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Borges, Second Edition

The Passion of an Endless Quotation

Lisa Block de Behar

Publication Year: 2014

Expanded edition with new chapters and updates to the translation and bibliography.

Published by: State University of New York Press

Title Page, Copyright

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pp. v-vi

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Author’s Introduction

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pp. vii-xii

When speaking of Borges, neither does passion fade nor are quotes diminished, and an ambivalent affection both animates and afflicts readers as they, excited by a laborious fervor, are drawn toward the same pages already run over a thousand and one times before. Incited, they attempt to turn their...

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Translator’s Introduction to the First Edition

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pp. xiii-xx

Barthes once wrote that the only way to read a work of passion is with another work of passion. What was true for Barthes is equally true for Lisa Block de Behar, whose four or more decades of scholarly activity have produced an imposing body of scholarship on the work of Jorge Luis Borges...

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1. First Words

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pp. 1-4

Even at the risk of falling into redundancies from the start, one would have to recognize, once again, the gravitation of quotations in Borges’s universe, where, unbeholden to time, though without eluding the facts of their origin, quotations allow for the repetition of several discourses at once. On more...

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2. Variations on a Letter avant-la-lettre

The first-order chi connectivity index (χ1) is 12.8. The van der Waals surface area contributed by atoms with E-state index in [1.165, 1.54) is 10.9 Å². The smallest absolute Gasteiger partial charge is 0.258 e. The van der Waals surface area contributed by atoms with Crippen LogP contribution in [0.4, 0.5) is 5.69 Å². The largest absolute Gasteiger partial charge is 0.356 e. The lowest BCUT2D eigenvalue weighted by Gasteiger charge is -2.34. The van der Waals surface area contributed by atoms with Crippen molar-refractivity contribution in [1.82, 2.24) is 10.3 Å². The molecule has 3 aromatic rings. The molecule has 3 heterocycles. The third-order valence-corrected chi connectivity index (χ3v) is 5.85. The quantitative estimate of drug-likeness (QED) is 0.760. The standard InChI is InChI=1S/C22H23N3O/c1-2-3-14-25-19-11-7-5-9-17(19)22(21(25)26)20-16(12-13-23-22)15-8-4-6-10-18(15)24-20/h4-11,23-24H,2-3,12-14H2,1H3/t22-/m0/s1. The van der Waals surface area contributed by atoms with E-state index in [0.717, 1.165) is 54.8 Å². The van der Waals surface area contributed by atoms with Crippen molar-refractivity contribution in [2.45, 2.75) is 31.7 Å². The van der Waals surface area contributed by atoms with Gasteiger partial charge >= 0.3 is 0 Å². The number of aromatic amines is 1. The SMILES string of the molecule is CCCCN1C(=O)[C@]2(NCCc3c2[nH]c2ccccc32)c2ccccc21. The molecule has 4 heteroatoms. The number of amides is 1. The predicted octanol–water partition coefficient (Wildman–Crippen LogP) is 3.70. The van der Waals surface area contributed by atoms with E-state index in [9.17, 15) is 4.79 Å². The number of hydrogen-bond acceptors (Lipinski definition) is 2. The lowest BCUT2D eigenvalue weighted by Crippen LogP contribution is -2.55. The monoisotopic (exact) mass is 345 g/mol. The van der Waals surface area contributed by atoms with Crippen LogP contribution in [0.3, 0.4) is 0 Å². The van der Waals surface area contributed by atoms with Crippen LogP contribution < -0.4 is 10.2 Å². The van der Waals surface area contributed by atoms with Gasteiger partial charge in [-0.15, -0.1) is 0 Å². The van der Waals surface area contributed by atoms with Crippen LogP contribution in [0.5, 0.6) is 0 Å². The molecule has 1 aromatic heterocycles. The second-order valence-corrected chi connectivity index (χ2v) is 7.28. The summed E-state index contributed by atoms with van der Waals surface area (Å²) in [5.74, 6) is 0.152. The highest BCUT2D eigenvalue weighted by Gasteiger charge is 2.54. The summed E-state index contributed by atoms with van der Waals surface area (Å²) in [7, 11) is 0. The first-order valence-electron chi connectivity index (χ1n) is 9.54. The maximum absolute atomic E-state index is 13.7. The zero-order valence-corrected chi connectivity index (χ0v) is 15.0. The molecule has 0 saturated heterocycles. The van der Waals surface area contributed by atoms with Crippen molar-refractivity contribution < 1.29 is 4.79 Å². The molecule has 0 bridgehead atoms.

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pp. 5-14

If the aesthetic, theoretical, and hermeneutic present is debated in the face of the indeterminacy of works that slip between the expansive spaces of a disputable disciplinary topography; if epistemological definitions question its limits and its doctrinal and methodological foundations; if questions of...

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3. Paradoxa Ortodoxa

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pp. 15-30

In “Vindication of Bouvard and Pécuchet”1 Borges considered Flaubert’s work to be a “deceptively simple story”; we could apply a similar consideration to his story “The Gospel According to Mark.”2 But the coincidences between Flaubert’s work—an aberration, according to some, “the greatest work of...

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4. On “Ultrarealism”: Borges and Bioy Casares (The Interlacing of the Imagination and Memory on the Thresholds of Other Worlds)

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pp. 31-42

Given the circumstances, it would perhaps have been more suggestive, and certainly more appropriate, to propose a title derived from Un drame bien parisien, the novella by Alphonse Allais presented for the first time in Le Chat Noir1 in 1890, a quite disconcerting piece of the gaité française...